Of course, based on the box office results there was bound to be a third entry. In 2006 we got that movie with Final Destination 3.

Do I really need to give the synopsis? I’m going to break the rules of my blog and not give one and just jump into my first complaint, which is actually a pretty big issue. It’s the same exact movie as the original Final Destination! The only real difference is that the introduction happens on a roller coaster instead of a plane. James Wong is back as the writer and director, so I’m even more confused a how he had no trouble making the same movie. What was so good about Final Destination 2, apart from the awesome death scenes, was how it built on the mythology presented in the first film. Final Destination 3 brings nothing new to the table besides more cool death scenes.

Don’t get me wrong, the deaths are pretty awesome, but not as wowing as in the previous film. The introduction is a little disappointing compared to Final Destination and Final Destination 2, but Wong does prey on the fear of roller coasters the same way he did with planes making the scene still effective. I just felt like it was over before it really started. I just wish there was an option on the menu screen to skip all of the same speeches and attempts to get people to believe and go straight to the death scenes.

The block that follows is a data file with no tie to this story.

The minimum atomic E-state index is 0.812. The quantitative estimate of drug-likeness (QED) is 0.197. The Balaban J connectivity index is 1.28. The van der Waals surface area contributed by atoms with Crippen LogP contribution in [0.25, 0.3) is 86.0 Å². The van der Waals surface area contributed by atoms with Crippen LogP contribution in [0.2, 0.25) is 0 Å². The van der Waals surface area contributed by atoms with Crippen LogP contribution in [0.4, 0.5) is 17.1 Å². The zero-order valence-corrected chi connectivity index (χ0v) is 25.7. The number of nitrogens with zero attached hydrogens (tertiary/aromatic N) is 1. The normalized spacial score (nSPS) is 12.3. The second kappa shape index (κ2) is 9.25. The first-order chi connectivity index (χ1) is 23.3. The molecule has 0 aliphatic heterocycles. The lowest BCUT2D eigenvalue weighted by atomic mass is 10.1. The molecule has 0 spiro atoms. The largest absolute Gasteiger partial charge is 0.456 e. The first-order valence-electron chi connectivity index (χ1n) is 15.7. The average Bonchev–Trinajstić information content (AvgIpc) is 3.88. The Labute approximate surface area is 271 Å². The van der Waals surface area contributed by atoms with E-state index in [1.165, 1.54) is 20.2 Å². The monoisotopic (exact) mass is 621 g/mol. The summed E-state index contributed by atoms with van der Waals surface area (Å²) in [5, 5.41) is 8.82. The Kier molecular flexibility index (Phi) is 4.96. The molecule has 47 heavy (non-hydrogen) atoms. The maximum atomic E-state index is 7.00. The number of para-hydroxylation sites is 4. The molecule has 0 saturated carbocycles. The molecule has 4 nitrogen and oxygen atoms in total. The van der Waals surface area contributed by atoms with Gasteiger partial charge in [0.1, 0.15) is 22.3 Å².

When I say that this movie has some of the dumbest characters in horror films, I’m speaking from the heart. The same horror movie heart I’ve mentioned before. In the past two films, the theory of Death coming back to reclaim its escaped prey is met with skepticism, but after the proof builds up people begin believing. In this movie, everyone is completely ignorant to the idea making the characters so stupid and pointless that they are completely unlikable.

Final Destination 3 shouldn’t have been made. The series should have stopped after the second one wrapped things up perfectly. Nonetheless, it exists and I was disappointed, but I don’t completely hate it. It has memorable scenes that are sandwiched in layers of stupidity. It’ll kill and hour and a half of your time, but I can’t say that it’s really necessary to watch.

Look out for my next review where I will be finishing up this franchise with The Final Destination and Final Destination 5.